Matthew Becker, pastor and theologian, ousted from LCMS
Matthew Becker, 52, an outspoken pastor and professor of theology, has been ousted from the Lutheran Church–Missouri Synod. He remains on the faculty at Valparaiso University, an independent Lutheran school in Indiana.
Becker had raised questions about the Missouri Synod’s stance against the ordination of women, as well as its teaching of creationism. Members of the church had filed charges against him, triggering several years-long investigations. Church panels handling the investigations had cleared Becker.
“What was supposed to be ‘final,’ however, turned out not to be ‘final,’” Becker wrote on his blog.
In April an LCMS district president in Montana filed a charge against Becker for failing to maintain that Genesis represents a historical record. Soon after, another church official asked Becker to resign.
“I believe that for me to resign would go against my ordination vows and undermine the principles I have sought to defend in each of the cases against me,” Becker wrote in July.
Matthew Harrison, president of the 2.3-million-member denomination, who is up for reelection next summer, had rejected the decision of the panel that decided against initiating a process to expel Becker and spoke against Becker, including in a widely circulated Facebook post. Harrison wrote in January that “if my synod does not change its inability to call such a person to repentance and remove such a teacher where there is no repentance, then we are liars and our confession is meaningless.”
While many agreed with Harrison, others argued that Becker had the right to question church teachings on women’s ordination.
“It seems now we can’t even talk about it,” said Robert Hartwell, senior pastor at Village Lutheran Church in Bronxville, New York. “That’s what makes this so scary. We’re not even following our own system.”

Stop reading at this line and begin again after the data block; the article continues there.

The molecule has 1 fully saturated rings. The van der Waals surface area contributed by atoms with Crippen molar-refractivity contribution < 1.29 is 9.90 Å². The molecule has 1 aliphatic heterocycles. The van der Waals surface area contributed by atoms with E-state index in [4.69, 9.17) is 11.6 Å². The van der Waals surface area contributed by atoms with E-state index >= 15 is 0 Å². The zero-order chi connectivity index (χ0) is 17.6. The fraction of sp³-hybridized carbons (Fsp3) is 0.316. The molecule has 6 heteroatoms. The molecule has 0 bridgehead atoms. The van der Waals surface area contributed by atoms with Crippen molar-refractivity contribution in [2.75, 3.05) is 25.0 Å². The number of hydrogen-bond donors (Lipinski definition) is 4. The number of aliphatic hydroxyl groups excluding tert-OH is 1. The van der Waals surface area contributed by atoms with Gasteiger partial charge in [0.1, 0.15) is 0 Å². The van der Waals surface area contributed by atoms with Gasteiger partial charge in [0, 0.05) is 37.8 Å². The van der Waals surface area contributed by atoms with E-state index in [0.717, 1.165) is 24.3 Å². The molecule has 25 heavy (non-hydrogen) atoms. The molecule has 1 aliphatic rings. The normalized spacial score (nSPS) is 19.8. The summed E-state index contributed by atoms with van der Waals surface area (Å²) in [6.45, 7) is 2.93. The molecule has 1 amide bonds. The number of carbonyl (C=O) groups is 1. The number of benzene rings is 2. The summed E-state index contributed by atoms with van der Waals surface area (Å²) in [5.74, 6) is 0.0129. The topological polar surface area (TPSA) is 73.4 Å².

In February, numerous pastors and members signed an open letter saying that they were “extremely offended” by Harrison’s action with regard to Becker.
Becker noted his long lineage of family members active in the LCMS, the denomination in which he was raised. He had doubts about remaining in the church but said he hoped that as a member he could help reform the synod. But by the late 1990s, he was attracting attention by speaking out publicly about the ordination of women, including saying that there’s no clear prohibition of it in scripture.
“I feel like many people who are my opponents are making an idol out of the LCMS,” Becker said. “It’s almost as if the church cannot make mistakes. I’ve always taken the view that nothing should be off the table.”
While Becker has tenure and the expulsion will not halt his theological work, including writing and editing, he wrote in an e-mail to the Century that he would not be able to teach theology at LCMS schools.
“I am now ineligible to preach and administer the sacraments in most LCMS congregations,” Becker noted. “This consequence is painful and sad for me and many parishioners” in the congregations where he has served as a pastor, preacher, and teacher.
Becker wrote that he and his family plan to join a congregation that is part of the Evangelical Lutheran Church in America and that he will also seek to be rostered as a pastor in the ELCA.
“I am shaking the dust off my worn sandals and moving on,” Becker wrote on his blog. “I am also at peace. I have a clean conscience.” —St. Louis Post-Dispatch; added sources
This article was edited on August 4, 2015.